Post Study Abroad: To Which Reality Should the Teacher Candidates Return?

Post Study Abroad: To Which Reality Should the Teacher Candidates Return?

Shannon L. Melideo (Marymount University, USA)
DOI: 10.4018/978-1-5225-7305-0.ch088


Putative in the fields of psychology, sociology, education, and neuroscience is that some degree of learning takes place in significantly new situations. Ideally, study abroad will provide a multitude of new experiences for teacher candidates to relish, revel in, relate to, and recount. Thus during the study abroad experience, emotional, psychological, and cognitive intelligences of teacher candidates will transform. Prior to departure, a teacher candidate will have intentionally or unintentionally created a version of reality in their lives. Trudging uphill through the mucky streets of a small Ugandan village between tiny homes made of thatch and mire, past this morning's decapitated steer head, and amongst friendly, dirty, children playing with machetes can quickly change a person's version of reality. Practical examples of response and succor for balancing “versions of reality” will be bestowed. Finally, lessons learned to best attempt to prime teacher candidates for potentially perplexing circumstances will be imparted.
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Simply put, university students who study abroad, return home changed. Very quickly students learn that there are versions of reality in this world. What college students once knew as “common” and “everyday” can suddenly become “rare” and “extravagant”. For example, hot, clean, running water is a luxury for millions of people across the globe. An American student who suddenly finds himself or herself washing up with cold, dirty water or a package of baby wipes for eleven days in the heat of Africa can find a new version of reality that he or she had never once experienced. Suddenly, the idea of bathing has changed to that student.

To what reality do they return? After a long airplane ride, abruptly the student is home in America sprinting to turn off water faucets that someone has left running for a few seconds, pouring unused dinner table water into plants and pet dishes instead of down the sink and, limiting his or her own showers to a few minutes. Yet before the African study abroad, she or he took 45-minute hot showers. The aforementioned example is merely one of hundreds of effects for students who study abroad. While that result may or may not be long term, it then has an influence on those that reside and communicate with the student who studied abroad. The impact of study abroad can range from simplistic to life changing.

Study abroad has a powerful, transformative effect in either a positive or negative manner. The consequences of study abroad can also be intended or unintended. The specific sub-group of university students in the focus of this chapter: “teacher candidates”, also known as “pre-service teachers”, have experienced phenomenal rewards for themselves personally, their future students, and their teaching practice in general. These benefits come from careful planning and orchestration to minimize the negative unintended consequences and improve the probability of intended positive consequences.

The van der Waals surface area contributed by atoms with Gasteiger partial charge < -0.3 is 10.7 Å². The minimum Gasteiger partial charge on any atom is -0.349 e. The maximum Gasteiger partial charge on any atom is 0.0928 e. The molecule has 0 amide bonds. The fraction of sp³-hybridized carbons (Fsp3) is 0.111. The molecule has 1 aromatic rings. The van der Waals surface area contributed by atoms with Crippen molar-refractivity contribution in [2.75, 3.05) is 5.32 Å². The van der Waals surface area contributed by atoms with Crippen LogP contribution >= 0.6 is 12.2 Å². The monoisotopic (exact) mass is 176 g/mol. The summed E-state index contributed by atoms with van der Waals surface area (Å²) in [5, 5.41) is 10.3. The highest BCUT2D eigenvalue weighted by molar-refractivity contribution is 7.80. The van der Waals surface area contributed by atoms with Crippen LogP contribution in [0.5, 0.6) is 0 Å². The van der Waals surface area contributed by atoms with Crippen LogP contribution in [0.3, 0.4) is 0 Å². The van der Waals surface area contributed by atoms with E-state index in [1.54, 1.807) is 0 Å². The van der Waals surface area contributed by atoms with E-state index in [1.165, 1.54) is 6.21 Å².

To provide a comprehensive picture of study abroad for teacher candidates and the impact it may provide for them, this chapter will begin broadly with a brief history and statistical data and then progress to the specifics of positive and negative, intended and unintended consequences of these experiences.

Brief History of Study Abroad in America

The concept of university study abroad is nearing its centennial. The University of Delaware is credited with giving rise to the first American study abroad program at an institution of higher education in 1923 (Institute for Global Studies, 2013). Since that time colleges and universities across the nation realized the value of the study abroad experience and many offer such opportunities in most all majors. All faculty members who have delivered successful study abroad courses are surely indebted to the pioneering spirit of Raymond W. Kirkbride, the professor who instituted the first study abroad to France.

United States Teacher Preparation Program Statistics

According to the United States Department of Education, Office of Elementary and Secondary Education, Academic Improvement and Teacher Quality Programs (2014), in the 2012-2013 academic year there were 2,163 American institutions of higher education delivering a total of 25,000 teacher preparation programs with 630,808 pre-service teachers enrolled. In 2013, 204,172 completed their programs of study. According to the Institute of International Education (2014), approximately 4% of those enrolled as education majors studied abroad for credit. In the 2012-2013 academic year, a total of 289,408 American college students studied abroad for credit. Seventy percent of the students completed short-term study abroad experiences and 90% of the students were undergraduates (U.S. Department of Education, Network of Education Information, 2014). The grand total of US college students who studied abroad has risen incrementally over the decades and the sum in 2012-2013 was an increase of 2% from the previous year. (Institute of International Education, 2014). The percentage of education majors who studied abroad (4%) was meager compared to the more than 20% of students majoring in each of the fields of business and management, science, technology, engineering, and math (STEM), and the social sciences that studied abroad (Institute of International Education, 2014).

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